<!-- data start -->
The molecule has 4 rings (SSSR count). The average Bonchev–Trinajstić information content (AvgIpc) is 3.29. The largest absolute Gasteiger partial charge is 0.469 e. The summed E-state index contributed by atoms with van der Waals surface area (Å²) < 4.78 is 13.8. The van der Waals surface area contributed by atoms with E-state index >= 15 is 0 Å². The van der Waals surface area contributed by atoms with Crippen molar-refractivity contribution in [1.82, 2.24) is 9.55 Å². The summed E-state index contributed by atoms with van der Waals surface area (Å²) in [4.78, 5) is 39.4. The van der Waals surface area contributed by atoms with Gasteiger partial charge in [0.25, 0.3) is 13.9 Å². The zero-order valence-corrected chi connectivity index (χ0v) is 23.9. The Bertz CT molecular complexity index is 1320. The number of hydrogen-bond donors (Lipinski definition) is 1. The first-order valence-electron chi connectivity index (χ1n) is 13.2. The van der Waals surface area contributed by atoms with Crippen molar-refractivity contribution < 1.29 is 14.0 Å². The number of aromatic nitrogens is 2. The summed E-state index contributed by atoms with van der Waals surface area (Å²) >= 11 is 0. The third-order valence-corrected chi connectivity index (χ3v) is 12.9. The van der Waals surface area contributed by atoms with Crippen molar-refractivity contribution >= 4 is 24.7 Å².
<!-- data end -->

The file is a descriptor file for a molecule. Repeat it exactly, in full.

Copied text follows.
The molecule has 4 rings (SSSR count). The average Bonchev–Trinajstić information content (AvgIpc) is 3.29. The largest absolute Gasteiger partial charge is 0.469 e. The summed E-state index contributed by atoms with van der Waals surface area (Å²) < 4.78 is 13.8. The van der Waals surface area contributed by atoms with E-state index >= 15 is 0 Å². The van der Waals surface area contributed by atoms with Crippen molar-refractivity contribution in [1.82, 2.24) is 9.55 Å². The summed E-state index contributed by atoms with van der Waals surface area (Å²) in [4.78, 5) is 39.4. The van der Waals surface area contributed by atoms with Gasteiger partial charge in [0.25, 0.3) is 13.9 Å². The zero-order valence-corrected chi connectivity index (χ0v) is 23.9. The Bertz CT molecular complexity index is 1320. The number of hydrogen-bond donors (Lipinski definition) is 1. The first-order valence-electron chi connectivity index (χ1n) is 13.2. The van der Waals surface area contributed by atoms with Crippen molar-refractivity contribution < 1.29 is 14.0 Å². The number of aromatic nitrogens is 2. The summed E-state index contributed by atoms with van der Waals surface area (Å²) >= 11 is 0. The third-order valence-corrected chi connectivity index (χ3v) is 12.9. The van der Waals surface area contributed by atoms with Crippen molar-refractivity contribution >= 4 is 24.7 Å².